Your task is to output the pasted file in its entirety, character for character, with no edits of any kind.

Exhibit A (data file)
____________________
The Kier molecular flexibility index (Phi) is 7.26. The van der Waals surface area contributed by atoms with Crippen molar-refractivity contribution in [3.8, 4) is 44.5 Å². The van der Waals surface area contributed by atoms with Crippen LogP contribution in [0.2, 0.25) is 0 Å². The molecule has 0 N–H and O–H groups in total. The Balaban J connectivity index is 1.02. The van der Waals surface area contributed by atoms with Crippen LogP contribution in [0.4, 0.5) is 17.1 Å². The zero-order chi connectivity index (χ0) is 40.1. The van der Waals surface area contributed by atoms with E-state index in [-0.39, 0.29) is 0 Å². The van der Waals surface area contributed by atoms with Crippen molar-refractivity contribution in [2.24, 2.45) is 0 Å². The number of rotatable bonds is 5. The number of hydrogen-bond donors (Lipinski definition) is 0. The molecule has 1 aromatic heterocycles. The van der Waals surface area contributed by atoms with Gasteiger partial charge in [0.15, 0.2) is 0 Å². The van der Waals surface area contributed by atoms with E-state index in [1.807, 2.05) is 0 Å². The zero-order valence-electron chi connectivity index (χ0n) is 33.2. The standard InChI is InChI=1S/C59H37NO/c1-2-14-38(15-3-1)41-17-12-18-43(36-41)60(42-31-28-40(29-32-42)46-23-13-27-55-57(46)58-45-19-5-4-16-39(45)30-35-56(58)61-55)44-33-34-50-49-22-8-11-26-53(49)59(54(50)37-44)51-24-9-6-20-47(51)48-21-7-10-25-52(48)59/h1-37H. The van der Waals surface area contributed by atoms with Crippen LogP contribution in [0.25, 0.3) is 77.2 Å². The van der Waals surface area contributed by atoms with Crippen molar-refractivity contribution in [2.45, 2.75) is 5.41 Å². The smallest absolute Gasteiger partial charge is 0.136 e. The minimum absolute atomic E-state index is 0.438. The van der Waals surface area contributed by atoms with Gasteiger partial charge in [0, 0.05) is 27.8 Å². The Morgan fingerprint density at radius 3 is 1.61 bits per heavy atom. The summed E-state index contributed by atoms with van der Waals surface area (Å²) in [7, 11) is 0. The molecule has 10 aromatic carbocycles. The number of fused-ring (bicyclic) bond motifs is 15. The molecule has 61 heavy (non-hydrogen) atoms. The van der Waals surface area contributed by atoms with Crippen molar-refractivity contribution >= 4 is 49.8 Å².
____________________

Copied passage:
The Kier molecular flexibility index (Phi) is 7.26. The van der Waals surface area contributed by atoms with Crippen molar-refractivity contribution in [3.8, 4) is 44.5 Å². The van der Waals surface area contributed by atoms with Crippen LogP contribution in [0.2, 0.25) is 0 Å². The molecule has 0 N–H and O–H groups in total. The Balaban J connectivity index is 1.02. The van der Waals surface area contributed by atoms with Crippen LogP contribution in [0.4, 0.5) is 17.1 Å². The zero-order chi connectivity index (χ0) is 40.1. The van der Waals surface area contributed by atoms with E-state index in [-0.39, 0.29) is 0 Å². The van der Waals surface area contributed by atoms with Crippen molar-refractivity contribution in [2.24, 2.45) is 0 Å². The number of rotatable bonds is 5. The number of hydrogen-bond donors (Lipinski definition) is 0. The molecule has 1 aromatic heterocycles. The van der Waals surface area contributed by atoms with Gasteiger partial charge in [0.15, 0.2) is 0 Å². The van der Waals surface area contributed by atoms with E-state index in [1.807, 2.05) is 0 Å². The zero-order valence-electron chi connectivity index (χ0n) is 33.2. The standard InChI is InChI=1S/C59H37NO/c1-2-14-38(15-3-1)41-17-12-18-43(36-41)60(42-31-28-40(29-32-42)46-23-13-27-55-57(46)58-45-19-5-4-16-39(45)30-35-56(58)61-55)44-33-34-50-49-22-8-11-26-53(49)59(54(50)37-44)51-24-9-6-20-47(51)48-21-7-10-25-52(48)59/h1-37H. The van der Waals surface area contributed by atoms with Crippen LogP contribution in [0.25, 0.3) is 77.2 Å². The van der Waals surface area contributed by atoms with Crippen molar-refractivity contribution in [2.45, 2.75) is 5.41 Å². The smallest absolute Gasteiger partial charge is 0.136 e. The minimum absolute atomic E-state index is 0.438. The van der Waals surface area contributed by atoms with Gasteiger partial charge in [0, 0.05) is 27.8 Å². The Morgan fingerprint density at radius 3 is 1.61 bits per heavy atom. The summed E-state index contributed by atoms with van der Waals surface area (Å²) in [7, 11) is 0. The molecule has 10 aromatic carbocycles. The number of fused-ring (bicyclic) bond motifs is 15. The molecule has 61 heavy (non-hydrogen) atoms. The van der Waals surface area contributed by atoms with Crippen molar-refractivity contribution >= 4 is 49.8 Å².